Depending on the language you’re learning, you’ll also get other types of exercises, like choosing the right character, tapping wrong words or adding words to their correct place in the sentence.
Two features I especially loved in the lessons were the audio speed selection (very useful when you get whole sentences) and the mic/ear buttons (perfect to record yourself and then listen to your recording).
And, like many competing apps, each lesson takes around five minutes to complete, so if you’re in a hurry or want to practice microlearning, this is your app.
The “Practice makes perfect” section includes further reading, listening and speaking practice (especially in the form of dialogues, stories and full sentences you’ll have to listen to and record by yourself), as well as a subsection with tips.
The Learning Tip subsection is where you can read everything about the topic of the lesson.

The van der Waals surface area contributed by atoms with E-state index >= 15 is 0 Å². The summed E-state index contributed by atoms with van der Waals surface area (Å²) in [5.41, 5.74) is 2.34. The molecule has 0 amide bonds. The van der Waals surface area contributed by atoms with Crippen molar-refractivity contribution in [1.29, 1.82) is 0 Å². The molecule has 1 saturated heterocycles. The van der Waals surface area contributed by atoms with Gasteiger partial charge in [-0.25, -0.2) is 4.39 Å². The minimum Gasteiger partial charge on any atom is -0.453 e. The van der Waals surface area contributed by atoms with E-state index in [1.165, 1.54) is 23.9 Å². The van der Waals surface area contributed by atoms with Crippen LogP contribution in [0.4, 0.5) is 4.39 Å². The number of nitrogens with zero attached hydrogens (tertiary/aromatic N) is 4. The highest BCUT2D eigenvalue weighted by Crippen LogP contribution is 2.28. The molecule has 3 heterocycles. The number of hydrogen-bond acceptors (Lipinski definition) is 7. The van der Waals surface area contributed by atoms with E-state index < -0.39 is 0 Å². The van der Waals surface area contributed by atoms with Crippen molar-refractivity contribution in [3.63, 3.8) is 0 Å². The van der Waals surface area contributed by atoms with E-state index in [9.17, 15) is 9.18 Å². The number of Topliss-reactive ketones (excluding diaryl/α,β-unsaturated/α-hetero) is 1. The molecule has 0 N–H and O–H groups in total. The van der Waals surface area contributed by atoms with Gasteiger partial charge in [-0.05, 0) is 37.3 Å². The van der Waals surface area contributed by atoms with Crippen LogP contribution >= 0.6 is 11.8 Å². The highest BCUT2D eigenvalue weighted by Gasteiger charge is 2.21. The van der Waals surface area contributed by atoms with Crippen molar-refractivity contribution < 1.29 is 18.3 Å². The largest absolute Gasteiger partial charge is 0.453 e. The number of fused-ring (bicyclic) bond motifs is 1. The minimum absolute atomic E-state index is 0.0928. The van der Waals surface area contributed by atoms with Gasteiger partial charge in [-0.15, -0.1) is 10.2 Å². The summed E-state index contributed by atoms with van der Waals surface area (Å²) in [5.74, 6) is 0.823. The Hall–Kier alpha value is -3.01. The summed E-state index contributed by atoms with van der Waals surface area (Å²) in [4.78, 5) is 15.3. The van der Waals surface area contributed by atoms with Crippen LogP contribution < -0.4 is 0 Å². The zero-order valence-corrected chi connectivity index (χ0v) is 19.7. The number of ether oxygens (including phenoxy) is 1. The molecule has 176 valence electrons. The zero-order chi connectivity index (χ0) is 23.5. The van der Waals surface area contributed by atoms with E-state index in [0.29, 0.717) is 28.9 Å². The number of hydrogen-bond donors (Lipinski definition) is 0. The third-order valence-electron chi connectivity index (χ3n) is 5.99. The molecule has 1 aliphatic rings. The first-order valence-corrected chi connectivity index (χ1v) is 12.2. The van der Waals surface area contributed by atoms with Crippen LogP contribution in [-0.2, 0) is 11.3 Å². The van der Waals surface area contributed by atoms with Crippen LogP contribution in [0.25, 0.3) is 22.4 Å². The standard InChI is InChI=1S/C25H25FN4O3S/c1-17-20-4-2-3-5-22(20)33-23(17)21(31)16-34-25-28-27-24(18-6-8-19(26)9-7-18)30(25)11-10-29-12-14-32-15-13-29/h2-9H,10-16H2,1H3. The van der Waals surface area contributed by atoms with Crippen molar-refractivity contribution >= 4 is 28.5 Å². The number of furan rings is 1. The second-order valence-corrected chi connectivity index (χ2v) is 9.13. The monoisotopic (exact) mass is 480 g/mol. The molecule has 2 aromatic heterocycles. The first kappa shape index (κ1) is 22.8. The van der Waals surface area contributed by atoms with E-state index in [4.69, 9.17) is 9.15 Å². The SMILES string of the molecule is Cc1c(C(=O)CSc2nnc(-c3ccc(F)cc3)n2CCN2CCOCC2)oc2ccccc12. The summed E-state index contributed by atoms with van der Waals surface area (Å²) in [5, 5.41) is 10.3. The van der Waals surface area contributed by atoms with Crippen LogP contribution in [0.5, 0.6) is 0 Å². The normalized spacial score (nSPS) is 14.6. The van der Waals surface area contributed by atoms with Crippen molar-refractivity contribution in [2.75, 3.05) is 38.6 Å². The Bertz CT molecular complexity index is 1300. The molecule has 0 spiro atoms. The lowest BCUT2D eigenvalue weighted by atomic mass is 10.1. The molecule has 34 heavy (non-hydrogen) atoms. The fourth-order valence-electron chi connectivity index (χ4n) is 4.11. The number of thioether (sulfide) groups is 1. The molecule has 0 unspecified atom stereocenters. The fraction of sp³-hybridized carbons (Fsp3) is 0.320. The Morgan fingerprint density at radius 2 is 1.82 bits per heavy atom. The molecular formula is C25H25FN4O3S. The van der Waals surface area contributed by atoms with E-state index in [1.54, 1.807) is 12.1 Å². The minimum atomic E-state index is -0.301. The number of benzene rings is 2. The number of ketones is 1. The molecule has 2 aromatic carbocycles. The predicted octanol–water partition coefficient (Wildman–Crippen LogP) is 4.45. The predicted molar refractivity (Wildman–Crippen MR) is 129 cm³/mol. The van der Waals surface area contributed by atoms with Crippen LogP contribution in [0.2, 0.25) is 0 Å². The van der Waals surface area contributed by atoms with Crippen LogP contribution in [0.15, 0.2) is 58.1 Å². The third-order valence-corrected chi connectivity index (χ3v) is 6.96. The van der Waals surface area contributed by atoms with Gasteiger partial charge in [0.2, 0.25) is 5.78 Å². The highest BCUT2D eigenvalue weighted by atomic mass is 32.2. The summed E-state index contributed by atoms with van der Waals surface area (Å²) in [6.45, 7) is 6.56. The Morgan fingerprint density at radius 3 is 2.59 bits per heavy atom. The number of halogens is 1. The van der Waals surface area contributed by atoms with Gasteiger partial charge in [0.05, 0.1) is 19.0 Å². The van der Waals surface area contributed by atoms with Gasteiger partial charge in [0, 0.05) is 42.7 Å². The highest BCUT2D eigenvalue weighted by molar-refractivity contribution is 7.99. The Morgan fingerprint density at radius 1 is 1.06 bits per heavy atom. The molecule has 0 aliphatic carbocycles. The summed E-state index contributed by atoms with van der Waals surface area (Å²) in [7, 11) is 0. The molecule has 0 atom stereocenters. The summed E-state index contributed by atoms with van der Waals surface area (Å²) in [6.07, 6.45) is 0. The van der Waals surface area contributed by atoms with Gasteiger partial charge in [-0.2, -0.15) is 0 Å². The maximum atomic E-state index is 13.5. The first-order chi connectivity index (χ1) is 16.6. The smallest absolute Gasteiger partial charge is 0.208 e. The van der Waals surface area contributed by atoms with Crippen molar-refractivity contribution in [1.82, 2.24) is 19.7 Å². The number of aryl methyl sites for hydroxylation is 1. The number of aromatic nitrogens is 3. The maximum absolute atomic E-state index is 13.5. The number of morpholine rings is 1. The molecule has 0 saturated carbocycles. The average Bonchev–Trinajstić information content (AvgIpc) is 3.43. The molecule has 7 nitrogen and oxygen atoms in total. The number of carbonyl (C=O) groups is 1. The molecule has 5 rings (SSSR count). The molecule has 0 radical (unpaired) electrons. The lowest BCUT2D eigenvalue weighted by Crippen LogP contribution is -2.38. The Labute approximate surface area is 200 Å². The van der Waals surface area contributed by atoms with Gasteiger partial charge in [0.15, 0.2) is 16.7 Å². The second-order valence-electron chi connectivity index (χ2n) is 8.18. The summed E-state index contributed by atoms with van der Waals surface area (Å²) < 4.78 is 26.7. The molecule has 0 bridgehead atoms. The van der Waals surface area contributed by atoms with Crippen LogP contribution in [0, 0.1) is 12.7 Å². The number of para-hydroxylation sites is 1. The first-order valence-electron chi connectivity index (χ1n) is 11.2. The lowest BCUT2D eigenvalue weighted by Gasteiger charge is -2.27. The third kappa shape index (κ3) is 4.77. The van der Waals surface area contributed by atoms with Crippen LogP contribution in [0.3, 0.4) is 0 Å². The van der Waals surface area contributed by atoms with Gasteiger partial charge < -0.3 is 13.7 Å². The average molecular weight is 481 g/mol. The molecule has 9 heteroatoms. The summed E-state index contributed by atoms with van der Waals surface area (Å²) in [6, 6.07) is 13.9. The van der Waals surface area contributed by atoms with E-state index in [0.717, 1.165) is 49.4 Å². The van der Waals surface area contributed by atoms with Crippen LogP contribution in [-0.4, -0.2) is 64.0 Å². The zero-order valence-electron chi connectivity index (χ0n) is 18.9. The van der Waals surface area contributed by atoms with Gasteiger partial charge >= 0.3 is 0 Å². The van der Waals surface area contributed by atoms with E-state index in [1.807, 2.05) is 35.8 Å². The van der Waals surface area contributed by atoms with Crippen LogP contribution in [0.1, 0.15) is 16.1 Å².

Grammar is presented in a very understandable way so that learners can manage it by themselves. The examples included and the extensive explanations make grammar topics very digestible and easy to grasp.
This section also includes notes on vocabulary, pronunciation (with audio), language usage information and even cultural tidbits that will come in handy if you happen to visit a country where they speak the language you’re learning.
The “Test Out” feature
Every few lessons, there’s a test you have to take to make sure you’ve understood everything so far.
This test is a key to open the next batch of lessons for you.